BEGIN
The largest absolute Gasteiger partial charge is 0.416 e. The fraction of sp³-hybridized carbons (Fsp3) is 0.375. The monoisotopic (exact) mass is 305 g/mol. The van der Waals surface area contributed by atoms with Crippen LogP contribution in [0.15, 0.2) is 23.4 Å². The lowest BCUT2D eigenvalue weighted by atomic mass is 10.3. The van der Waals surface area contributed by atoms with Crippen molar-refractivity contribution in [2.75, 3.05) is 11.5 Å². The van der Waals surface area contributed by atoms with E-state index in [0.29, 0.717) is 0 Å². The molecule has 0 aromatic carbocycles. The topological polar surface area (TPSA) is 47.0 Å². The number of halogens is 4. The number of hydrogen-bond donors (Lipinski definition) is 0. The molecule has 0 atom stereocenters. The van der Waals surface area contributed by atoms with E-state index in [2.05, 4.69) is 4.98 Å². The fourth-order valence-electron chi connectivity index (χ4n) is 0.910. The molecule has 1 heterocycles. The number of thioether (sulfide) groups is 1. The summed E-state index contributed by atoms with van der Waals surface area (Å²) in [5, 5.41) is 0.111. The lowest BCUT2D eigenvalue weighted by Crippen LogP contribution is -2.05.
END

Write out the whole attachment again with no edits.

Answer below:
The largest absolute Gasteiger partial charge is 0.416 e. The fraction of sp³-hybridized carbons (Fsp3) is 0.375. The monoisotopic (exact) mass is 305 g/mol. The van der Waals surface area contributed by atoms with Crippen LogP contribution in [0.15, 0.2) is 23.4 Å². The lowest BCUT2D eigenvalue weighted by atomic mass is 10.3. The van der Waals surface area contributed by atoms with Crippen molar-refractivity contribution in [2.75, 3.05) is 11.5 Å². The van der Waals surface area contributed by atoms with E-state index in [0.29, 0.717) is 0 Å². The molecule has 0 aromatic carbocycles. The topological polar surface area (TPSA) is 47.0 Å². The number of halogens is 4. The number of hydrogen-bond donors (Lipinski definition) is 0. The molecule has 0 atom stereocenters. The van der Waals surface area contributed by atoms with E-state index in [2.05, 4.69) is 4.98 Å². The fourth-order valence-electron chi connectivity index (χ4n) is 0.910. The molecule has 1 heterocycles. The number of thioether (sulfide) groups is 1. The summed E-state index contributed by atoms with van der Waals surface area (Å²) in [5, 5.41) is 0.111. The lowest BCUT2D eigenvalue weighted by Crippen LogP contribution is -2.05.